Пространственные и сетчатые конструкции, Вернадский, Шухов, Ладовский, Крутиков, Мельников, Савельев, Мухин, Шевнин, Shevnin, геномная архитектура

понедельник, 24 марта 2008 г.

Supercoiling-spiral technology the extreme housing. Is twisted in the direction of the helix

DNA can be twisted like a rope in a process called DNA supercoiling. With DNA in its "relaxed" state, a strand usually circles the axis of the double helix once every 10.4 base pairs, but if the DNA is twisted the strands become more tightly or more loosely wound. If the DNA is twisted in the direction of the helix, this is positive supercoiling, and the bases are held more tightly together. If they are twisted in the
opposite direction, this is negative supercoiling, and the bases come apart more easily. In nature, most DNA has slight negative supercoiling that is introduced by enzymes called topoisomerases. These enzymes are also needed to relieve the twisting stresses introduced into DNA strands during processes such as transcription and DNA replication.[28]
From left to right, the structures of A, B and Z DNA
From left to right, the structures of A, B and Z DNA
Alternative double-helical structures
DNA exists in several possible conformations. The conformations so far identified are: A-DNA, B-DNA, C-DNA, D-DNA, E-DNA, H-DNA, L-DNA, P-DNA, and Z-DNA.[8][33] However, only A-DNA, B-DNA, and Z-DNA have been observed in naturally occurring biological systems. Which conformation DNA adopts depends on the sequence of the DNA, the amount and direction of supercoiling, chemical modifications of the bases and also solution conditions, such as the concentration of metal ions and polyamines. Of these three conformations, the "B" form described above is most common under the conditions found in cells. The two alternative double-helical forms of DNA differ in their geometry and dimensions.
The A form is a wider right-handed spiral, with a shallow, wide minor groove and a narrower, deeper major groove. The A form occurs under non-physiological conditions in dehydrated samples of DNA, while in the cell it may be produced in hybrid pairings of DNA and RNA strands, as well as in enzyme-DNA complexes. Segments of DNA where the bases have been chemically-modified by methylation may undergo a larger change in conformation and adopt the Z form. Here, the strands turn about the helical axis in a left-handed spiral, the opposite of the more common B form. These unusual structures can be recognized by specific Z-DNA binding proteins and may be involved in the regulation of transcription.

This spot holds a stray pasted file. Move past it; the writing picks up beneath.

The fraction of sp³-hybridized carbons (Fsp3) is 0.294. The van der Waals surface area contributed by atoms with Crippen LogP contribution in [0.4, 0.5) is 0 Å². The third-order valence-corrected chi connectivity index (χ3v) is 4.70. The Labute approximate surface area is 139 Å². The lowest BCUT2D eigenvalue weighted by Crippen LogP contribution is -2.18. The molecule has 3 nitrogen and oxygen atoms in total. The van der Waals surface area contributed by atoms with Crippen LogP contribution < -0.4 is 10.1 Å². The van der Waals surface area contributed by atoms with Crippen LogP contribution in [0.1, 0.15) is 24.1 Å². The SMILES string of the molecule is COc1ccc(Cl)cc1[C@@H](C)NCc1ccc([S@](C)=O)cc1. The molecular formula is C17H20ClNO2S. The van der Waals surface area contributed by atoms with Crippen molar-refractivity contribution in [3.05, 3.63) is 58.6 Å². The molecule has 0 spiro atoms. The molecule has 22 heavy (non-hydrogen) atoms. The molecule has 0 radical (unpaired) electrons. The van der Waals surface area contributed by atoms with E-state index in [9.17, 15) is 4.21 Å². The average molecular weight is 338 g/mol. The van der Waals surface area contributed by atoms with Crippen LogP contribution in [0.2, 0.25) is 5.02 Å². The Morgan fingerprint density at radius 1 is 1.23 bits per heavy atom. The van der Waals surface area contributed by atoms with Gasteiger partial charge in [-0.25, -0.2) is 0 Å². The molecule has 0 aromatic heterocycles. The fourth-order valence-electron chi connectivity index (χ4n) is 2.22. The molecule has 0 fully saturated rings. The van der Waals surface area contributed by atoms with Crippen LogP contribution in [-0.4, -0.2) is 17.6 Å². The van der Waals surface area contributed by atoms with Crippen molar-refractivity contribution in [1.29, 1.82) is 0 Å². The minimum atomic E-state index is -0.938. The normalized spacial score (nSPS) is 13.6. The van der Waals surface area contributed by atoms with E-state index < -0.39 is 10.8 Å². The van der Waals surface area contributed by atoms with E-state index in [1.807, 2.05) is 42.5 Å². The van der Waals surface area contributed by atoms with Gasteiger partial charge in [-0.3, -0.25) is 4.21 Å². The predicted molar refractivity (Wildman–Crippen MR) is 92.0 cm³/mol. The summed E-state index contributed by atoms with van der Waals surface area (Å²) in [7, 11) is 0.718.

Structure of a DNA quadruplex formed by telomere repeats. The conformation of the DNA backbone diverges significantly from the typical helical structure
Structure of a DNA quadruplex formed by telomere repeats. The conformation of the DNA backbone diverges significantly from the typical helical structure
Quadruplex structures
At the ends of the linear chromosomes are specialized regions of DNA called telomeres. The main function of these regions is to allow the cell to replicate chromosome ends using the enzyme telomerase, as the enzymes that normally replicate DNA cannot copy the extreme 3′ ends of chromosomes. As a result, if a chromosome lacked telomeres it would become shorter each time it was replicated. These specialized chromosome caps also help protect the DNA ends from exonucleases and stop the DNA repair systems in the cell from treating them as damage to be corrected. In human cells, telomeres are usually lengths of single-stranded DNA containing several thousand repeats of a simple TTAGGG sequence.
These guanine-rich sequences may stabilize chromosome ends by forming very unusual structures of stacked sets of four-base units, rather than the usual base pairs found in other DNA molecules. Here, four guanine bases form a flat plate and these flat four-base units then stack on top of each other, to form a stable G-quadruplex structure. These structures are stabilized by hydrogen bonding between the edges of the bases and chelation of a metal ion in the centre of each four-base unit. The structure shown to the left is a top view of the quadruplex formed by a DNA sequence found in human telomere repeats. The single DNA strand forms a loop, with the sets of four bases stacking in a central quadruplex three plates deep. In the space at the centre of the stacked bases are three chelated potassium ions. Other structures can also be formed, with the central set of four bases coming from either a single strand folded around the bases, or several different parallel strands, each contributing one base to the central structure.

In addition to these stacked structures, telomeres also form large loop structures called telomere loops, or T-loops. Here, the single-stranded DNA curls around in a long circle stabilized by telomere-binding proteins. At the very end of the T-loop, the single-stranded telomere DNA is held onto a region of double-stranded DNA by the telomere strand disrupting the double-helical DNA and base pairing to one of the two strands. This triple-stranded structure is called a displacement loop or D-loop.

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